When speaking of growing grass, Arkansas is an area of the country that is considered in the “transition zone.” Warm season grasses, which grow their best in the summer and become dormant in the winter, are often damaged by a cold winter. On the other hand, cool season grasses, which grow their best in the spring and fall and stay somewhat green in the winter, are often damaged by summer heat. Don’t fret though, a few grasses grow well in Arkansas despite being in the transition zone.
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Zoysiagrass is a warm season grass. It is grown throughout the state and according to the University of Arkansas Division of Agriculture, tolerates Arkansas summer heat and suffers little damage in the winter, even in the northern sections of the state. Zoysiagrass also needs little maintenance and can be mowed as short as 1 inch. It is established in the home lawn from seed, sprigs, plugs or sod.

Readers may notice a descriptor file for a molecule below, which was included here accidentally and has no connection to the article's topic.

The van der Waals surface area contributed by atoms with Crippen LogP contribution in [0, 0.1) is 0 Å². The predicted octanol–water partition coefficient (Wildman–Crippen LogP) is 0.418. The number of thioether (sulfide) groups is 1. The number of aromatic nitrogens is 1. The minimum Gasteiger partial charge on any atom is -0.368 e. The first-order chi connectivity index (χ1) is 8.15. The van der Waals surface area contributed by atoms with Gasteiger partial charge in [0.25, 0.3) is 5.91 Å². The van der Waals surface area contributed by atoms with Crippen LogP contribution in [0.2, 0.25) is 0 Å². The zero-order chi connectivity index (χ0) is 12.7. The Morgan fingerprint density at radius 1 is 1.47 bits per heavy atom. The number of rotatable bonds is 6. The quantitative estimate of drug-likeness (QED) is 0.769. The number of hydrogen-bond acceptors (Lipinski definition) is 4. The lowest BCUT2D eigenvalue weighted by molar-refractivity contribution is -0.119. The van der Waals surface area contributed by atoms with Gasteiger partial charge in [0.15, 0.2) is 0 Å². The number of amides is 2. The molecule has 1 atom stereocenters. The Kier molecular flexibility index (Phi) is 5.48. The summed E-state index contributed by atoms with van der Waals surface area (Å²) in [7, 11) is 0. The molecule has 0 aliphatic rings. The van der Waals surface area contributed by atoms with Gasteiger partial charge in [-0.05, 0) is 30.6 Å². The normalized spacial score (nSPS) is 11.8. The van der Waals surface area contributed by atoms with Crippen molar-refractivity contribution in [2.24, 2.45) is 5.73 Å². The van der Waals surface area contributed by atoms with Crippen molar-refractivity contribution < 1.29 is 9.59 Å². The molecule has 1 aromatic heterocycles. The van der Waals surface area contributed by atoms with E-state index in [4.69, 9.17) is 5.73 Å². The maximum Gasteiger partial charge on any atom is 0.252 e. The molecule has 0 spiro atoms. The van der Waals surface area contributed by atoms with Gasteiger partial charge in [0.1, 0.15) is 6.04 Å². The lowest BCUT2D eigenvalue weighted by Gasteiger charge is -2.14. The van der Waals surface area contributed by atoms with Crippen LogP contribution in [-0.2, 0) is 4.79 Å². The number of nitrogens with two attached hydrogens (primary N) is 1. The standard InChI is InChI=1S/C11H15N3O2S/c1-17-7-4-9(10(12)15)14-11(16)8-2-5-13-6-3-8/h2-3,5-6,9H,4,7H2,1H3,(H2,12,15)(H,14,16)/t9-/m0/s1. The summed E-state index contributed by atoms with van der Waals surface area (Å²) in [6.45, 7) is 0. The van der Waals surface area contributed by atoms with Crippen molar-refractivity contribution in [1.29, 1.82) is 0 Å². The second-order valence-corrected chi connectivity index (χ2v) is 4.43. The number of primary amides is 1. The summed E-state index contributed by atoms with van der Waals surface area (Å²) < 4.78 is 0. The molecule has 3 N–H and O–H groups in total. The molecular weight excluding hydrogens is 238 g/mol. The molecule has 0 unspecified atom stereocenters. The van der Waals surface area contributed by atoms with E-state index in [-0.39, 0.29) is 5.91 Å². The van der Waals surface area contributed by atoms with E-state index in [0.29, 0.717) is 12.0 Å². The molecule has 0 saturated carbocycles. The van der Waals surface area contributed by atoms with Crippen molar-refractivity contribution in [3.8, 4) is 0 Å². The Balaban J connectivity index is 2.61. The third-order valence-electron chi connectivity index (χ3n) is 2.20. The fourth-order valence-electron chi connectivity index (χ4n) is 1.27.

Bermudagrass is also a warm season grass and grown throughout the state, although it suffers a little more cold damage in the winter than zoysiagrass. Bermuda grass tolerates a lot of wear and tear and drought conditions better than most grasses. It can be mowed down to ½ inch. Bermuda grass is also established from seed, sprigs, plugs or sod.
Tall fescue is a cool season grass and unlike many other cool season grasses, it tolerates the heat in the northern portions of the state; it tolerates shade as well. Tall fescue has a coarse texture and is not as plush as zoysiagrass or bermudagrass. It is kept about 2 ½ to 3 ½ inches tall and is established from seed or sod.
Centipedegrass is a warm season grass and ideal to plant in the southern and central areas of the state. Like tall fescue, it is coarse, but not as cold tolerant. Ideal mowing height is about 1 ½ to 2 inches high and overall, the centipedegrass requires little maintenance to grow well. It is also established in home lawns from seed or sod.